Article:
Power of Attorney – What You Need To Know
There are several good reasons for the creation of a power of attorney document. A power of attorney allows someone to have the legal right to make decisions for you in the event that you cannot make them for yourself. This means that you don’t have to worry about receiving the proper care should something happen to you.
Roles Involved With Power of Attorney
The power of attorney usually consists of the principal, or the one for whom decisions are being made, and the attorney-in-fact, the individual named by the principal to have the legal authority to make the principal’s desired decisions.
The amount of power an attorney-in-fact has depends on how much the principal has granted them. The principal can give the attorney-in-fact authority to deal with only one issue or with several. An attorney-in-fact who is placed in charge of one issue will require a specific power of attorney document.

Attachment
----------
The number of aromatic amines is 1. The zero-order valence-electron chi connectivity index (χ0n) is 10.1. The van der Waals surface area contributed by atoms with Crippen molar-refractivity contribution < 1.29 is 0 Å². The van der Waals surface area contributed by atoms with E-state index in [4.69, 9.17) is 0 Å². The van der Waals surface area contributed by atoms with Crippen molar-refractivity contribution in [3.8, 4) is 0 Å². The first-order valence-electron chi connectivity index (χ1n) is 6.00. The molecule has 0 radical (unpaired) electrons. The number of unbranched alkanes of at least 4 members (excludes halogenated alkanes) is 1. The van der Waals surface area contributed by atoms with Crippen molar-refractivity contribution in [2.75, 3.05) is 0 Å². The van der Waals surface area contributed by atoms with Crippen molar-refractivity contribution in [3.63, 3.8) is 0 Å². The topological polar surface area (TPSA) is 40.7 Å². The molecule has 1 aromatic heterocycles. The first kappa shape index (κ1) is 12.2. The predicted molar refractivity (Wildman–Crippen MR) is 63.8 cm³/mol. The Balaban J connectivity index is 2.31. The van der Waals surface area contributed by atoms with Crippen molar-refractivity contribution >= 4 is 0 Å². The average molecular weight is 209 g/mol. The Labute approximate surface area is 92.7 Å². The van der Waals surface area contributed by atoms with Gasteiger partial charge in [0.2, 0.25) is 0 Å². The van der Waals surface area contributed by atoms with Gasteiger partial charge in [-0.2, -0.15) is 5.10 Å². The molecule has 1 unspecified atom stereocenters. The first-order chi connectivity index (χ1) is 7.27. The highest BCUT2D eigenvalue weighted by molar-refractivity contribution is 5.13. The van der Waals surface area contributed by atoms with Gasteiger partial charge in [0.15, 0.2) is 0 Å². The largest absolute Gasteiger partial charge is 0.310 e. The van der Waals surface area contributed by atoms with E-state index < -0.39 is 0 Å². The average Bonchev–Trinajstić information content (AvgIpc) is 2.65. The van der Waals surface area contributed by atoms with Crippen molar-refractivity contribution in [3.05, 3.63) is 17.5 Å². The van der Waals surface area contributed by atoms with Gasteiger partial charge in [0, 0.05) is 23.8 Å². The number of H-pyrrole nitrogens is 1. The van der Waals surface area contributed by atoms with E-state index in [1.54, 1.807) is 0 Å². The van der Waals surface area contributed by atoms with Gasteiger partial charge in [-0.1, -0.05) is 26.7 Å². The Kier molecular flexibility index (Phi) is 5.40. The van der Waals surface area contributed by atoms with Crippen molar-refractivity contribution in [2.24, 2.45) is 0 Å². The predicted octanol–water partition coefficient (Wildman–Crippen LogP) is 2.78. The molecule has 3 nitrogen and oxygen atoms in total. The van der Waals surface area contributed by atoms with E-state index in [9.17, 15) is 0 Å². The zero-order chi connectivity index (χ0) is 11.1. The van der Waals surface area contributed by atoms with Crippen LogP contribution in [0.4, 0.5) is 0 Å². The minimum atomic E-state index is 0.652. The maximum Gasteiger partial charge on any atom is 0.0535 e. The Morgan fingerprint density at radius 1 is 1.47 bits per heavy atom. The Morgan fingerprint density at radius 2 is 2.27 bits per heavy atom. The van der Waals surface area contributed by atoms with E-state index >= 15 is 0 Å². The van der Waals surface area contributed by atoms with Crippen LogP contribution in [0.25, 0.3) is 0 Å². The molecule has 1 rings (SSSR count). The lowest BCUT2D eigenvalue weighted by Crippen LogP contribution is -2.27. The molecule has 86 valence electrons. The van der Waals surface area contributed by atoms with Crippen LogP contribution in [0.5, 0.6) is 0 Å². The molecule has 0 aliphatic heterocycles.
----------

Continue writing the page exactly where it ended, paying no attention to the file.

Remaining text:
Decisions That An Attorney-In-Fact Can Be Authorized To Make
The attorney-in-fact can be granted the power to make all manner of decisions about the principal’s health care, including providing consent for the application or stoppage of medical treatment. They can also be given authorization to distribute gift amounts in monetary form and make financial decisions.
Who Can Be Named an Attorney-in-fact?
Any trusted individuals can be named the attorney-in-fact. It could be a friend, adult child, spouse or relative. The reason a trustworthy person should be chosen is because when they make a decision, they will be considered to be speaking for the principal.
Bob Kalenda wants to help you find all of the answers you need so that you can have peace of mind about your power of attorney document. Just call Kalenda Law Firm to claim your free consultation: 320.255.8840.